The Shepherd’s Life by James Rebanks
James Rebanks lets us feel the contours of an old way of life, tending Herdwick sheep in the Lake District of Northern England. An inherited life, closed to all but those in the family line, Rebanks tells of how he lives it along with other families working together with their flocks through long established seasonal patterns of lambing, grazing, movement and marketing. Gawking tourists, rural vacationers and romantic poets take a drubbing from the author in his smoothly written memoir.
Rebanks writes of values inherited from his grandfather and their shepherding life:
We don’t give up, even when things are bad.
We pay our debts.
We work hard.
We act decently.
We help our neighbors if they need it.
We do what we say we will do.
We don’t want too much attention.
We look after our own.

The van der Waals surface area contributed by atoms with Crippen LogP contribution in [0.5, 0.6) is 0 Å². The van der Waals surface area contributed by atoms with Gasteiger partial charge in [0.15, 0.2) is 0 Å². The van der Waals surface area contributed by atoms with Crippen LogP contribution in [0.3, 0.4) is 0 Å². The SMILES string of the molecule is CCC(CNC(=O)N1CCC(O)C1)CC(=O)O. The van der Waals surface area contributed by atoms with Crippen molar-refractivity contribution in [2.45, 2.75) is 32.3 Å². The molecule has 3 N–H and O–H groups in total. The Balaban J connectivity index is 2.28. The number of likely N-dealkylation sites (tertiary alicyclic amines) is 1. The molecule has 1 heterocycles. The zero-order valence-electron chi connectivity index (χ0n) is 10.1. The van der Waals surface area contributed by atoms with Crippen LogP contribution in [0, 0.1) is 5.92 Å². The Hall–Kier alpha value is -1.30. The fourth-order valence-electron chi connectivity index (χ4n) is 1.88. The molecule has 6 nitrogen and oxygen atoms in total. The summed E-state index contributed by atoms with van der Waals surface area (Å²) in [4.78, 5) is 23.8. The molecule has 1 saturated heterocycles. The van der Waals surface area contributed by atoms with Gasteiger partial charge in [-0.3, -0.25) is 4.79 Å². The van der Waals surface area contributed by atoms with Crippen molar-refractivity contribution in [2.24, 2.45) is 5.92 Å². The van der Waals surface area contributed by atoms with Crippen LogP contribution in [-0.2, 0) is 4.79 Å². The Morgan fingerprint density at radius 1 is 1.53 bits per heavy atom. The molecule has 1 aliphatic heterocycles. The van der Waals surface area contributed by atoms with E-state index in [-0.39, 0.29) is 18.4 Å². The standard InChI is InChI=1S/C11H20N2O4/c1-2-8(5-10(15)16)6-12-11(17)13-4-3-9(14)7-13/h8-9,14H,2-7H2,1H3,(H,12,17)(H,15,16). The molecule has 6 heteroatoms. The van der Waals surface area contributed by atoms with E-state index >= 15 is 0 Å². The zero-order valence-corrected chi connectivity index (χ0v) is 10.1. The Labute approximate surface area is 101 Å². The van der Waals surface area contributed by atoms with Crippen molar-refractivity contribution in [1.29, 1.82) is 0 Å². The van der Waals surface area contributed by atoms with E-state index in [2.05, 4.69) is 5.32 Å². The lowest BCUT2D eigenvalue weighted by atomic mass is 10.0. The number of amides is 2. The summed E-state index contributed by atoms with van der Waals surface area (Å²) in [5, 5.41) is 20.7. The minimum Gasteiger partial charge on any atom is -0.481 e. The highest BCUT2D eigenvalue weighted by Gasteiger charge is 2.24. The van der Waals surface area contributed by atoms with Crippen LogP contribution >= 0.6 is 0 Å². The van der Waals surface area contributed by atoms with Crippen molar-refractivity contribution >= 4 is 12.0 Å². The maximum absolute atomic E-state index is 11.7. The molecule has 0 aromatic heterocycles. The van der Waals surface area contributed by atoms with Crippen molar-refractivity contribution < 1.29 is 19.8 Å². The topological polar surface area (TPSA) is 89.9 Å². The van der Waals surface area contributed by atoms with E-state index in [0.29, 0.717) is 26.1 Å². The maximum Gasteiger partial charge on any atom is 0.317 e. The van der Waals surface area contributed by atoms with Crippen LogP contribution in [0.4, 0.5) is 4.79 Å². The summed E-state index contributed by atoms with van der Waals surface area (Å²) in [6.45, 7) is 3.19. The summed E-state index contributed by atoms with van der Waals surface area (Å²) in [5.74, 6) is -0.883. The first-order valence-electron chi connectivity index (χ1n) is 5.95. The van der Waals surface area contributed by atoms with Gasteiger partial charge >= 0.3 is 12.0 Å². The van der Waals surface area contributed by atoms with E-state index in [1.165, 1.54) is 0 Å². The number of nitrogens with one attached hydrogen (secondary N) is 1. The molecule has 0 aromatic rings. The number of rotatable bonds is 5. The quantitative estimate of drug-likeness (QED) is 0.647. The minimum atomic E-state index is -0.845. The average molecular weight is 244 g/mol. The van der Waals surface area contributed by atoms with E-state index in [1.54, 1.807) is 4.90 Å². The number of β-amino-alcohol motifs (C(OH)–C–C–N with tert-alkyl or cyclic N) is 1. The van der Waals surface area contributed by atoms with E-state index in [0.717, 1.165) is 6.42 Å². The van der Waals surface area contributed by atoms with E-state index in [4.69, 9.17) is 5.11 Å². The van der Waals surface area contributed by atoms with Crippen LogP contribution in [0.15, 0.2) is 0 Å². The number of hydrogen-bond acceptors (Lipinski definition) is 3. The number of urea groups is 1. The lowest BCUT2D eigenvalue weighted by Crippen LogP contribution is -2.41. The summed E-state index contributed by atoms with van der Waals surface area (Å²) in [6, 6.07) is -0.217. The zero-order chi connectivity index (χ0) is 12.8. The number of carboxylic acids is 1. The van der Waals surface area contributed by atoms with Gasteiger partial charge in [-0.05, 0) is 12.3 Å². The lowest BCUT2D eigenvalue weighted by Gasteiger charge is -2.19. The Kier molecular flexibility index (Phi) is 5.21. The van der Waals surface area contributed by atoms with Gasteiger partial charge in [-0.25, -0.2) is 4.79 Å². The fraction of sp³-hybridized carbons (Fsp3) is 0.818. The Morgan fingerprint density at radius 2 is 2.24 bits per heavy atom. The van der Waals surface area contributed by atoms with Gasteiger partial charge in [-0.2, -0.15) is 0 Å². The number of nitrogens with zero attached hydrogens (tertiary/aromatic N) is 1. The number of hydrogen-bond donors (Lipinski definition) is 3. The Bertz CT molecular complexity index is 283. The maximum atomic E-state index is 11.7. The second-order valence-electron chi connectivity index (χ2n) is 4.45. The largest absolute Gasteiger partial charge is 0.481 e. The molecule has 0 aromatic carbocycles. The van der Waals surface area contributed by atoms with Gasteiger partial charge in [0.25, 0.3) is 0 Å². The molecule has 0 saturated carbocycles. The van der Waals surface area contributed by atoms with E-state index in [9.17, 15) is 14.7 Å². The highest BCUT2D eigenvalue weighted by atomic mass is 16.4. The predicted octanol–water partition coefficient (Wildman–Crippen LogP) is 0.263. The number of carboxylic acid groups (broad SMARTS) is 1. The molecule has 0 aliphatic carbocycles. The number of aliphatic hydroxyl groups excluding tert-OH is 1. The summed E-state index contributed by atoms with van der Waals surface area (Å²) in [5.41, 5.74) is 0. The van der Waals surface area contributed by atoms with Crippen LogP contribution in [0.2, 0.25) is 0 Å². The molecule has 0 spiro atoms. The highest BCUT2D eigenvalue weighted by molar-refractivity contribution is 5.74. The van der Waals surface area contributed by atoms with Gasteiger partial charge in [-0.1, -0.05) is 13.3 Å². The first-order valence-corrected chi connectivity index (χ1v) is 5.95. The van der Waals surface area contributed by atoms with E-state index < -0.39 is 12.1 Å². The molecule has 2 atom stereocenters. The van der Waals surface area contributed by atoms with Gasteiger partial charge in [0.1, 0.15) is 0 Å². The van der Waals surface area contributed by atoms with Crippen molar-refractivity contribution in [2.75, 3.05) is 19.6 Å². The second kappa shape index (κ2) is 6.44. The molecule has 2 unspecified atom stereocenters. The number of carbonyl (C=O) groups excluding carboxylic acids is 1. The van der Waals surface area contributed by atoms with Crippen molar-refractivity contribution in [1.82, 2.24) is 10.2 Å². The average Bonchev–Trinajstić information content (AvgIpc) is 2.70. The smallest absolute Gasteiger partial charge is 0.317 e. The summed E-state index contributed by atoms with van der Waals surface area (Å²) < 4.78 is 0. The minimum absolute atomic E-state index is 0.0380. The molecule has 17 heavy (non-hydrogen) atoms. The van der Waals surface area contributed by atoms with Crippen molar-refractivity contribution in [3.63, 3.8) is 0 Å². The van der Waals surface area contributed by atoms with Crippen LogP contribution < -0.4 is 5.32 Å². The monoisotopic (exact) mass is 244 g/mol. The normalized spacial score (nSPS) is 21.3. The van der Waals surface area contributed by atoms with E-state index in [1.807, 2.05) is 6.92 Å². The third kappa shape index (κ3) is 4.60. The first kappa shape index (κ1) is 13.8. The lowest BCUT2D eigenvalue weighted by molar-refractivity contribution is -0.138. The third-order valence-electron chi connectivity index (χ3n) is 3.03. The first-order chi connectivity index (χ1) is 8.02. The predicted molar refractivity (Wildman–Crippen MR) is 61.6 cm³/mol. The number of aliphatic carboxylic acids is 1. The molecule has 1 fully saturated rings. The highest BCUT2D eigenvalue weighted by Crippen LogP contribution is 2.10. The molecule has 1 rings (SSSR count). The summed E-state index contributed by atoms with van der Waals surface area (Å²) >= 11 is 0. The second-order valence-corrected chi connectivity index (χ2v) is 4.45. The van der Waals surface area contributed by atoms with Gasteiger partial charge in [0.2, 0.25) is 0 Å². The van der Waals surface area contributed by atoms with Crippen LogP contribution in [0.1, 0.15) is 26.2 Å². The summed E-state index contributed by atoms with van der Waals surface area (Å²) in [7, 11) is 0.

We are proud of what we do.
We try to be quietly smart.
We take chances sometimes to get on.
We will fail sometimes.
We will be affected by the wider world…
But we hold on to who we are.
I sometimes think we are so independently minded because we had seen just enough of the wider world to know we liked our old ways and independence best. p. 61
Shepherds hate other people’s dogs near their sheep. Whilst our sheepdogs are our proudest and most loved servants, other people’s dogs pose nothing but a threat to all our work… p. 132
Snow. Shepherds fear and loathe deep snow and drifting winds. Snow kills. It buries sheep. It buries the grass and makes the sheep even more dependent on us for survival. p. 190